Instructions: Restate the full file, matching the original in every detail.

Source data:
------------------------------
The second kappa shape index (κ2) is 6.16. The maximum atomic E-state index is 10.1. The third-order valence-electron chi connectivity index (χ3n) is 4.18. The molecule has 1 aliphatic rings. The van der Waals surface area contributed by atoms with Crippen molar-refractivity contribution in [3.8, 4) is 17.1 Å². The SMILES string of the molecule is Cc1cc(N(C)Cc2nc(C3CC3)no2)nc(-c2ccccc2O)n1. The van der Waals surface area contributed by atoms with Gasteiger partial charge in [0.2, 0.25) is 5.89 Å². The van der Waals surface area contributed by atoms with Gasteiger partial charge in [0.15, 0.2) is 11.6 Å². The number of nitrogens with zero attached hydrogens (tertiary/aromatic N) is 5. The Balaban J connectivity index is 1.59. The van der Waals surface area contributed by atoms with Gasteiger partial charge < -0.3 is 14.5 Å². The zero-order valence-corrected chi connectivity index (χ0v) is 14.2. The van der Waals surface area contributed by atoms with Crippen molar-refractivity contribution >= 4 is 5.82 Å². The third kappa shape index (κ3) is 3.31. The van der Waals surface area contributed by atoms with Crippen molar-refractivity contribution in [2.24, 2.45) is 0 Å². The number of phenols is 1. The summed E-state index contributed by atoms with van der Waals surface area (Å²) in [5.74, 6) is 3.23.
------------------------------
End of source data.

The second kappa shape index (κ2) is 6.16. The maximum atomic E-state index is 10.1. The third-order valence-electron chi connectivity index (χ3n) is 4.18. The molecule has 1 aliphatic rings. The van der Waals surface area contributed by atoms with Crippen molar-refractivity contribution in [3.8, 4) is 17.1 Å². The SMILES string of the molecule is Cc1cc(N(C)Cc2nc(C3CC3)no2)nc(-c2ccccc2O)n1. The van der Waals surface area contributed by atoms with Gasteiger partial charge in [0.2, 0.25) is 5.89 Å². The van der Waals surface area contributed by atoms with Gasteiger partial charge in [0.15, 0.2) is 11.6 Å². The number of nitrogens with zero attached hydrogens (tertiary/aromatic N) is 5. The Balaban J connectivity index is 1.59. The van der Waals surface area contributed by atoms with Gasteiger partial charge < -0.3 is 14.5 Å². The zero-order valence-corrected chi connectivity index (χ0v) is 14.2. The van der Waals surface area contributed by atoms with Crippen molar-refractivity contribution >= 4 is 5.82 Å². The third kappa shape index (κ3) is 3.31. The van der Waals surface area contributed by atoms with Crippen molar-refractivity contribution in [2.24, 2.45) is 0 Å². The number of phenols is 1. The summed E-state index contributed by atoms with van der Waals surface area (Å²) in [5.74, 6) is 3.23.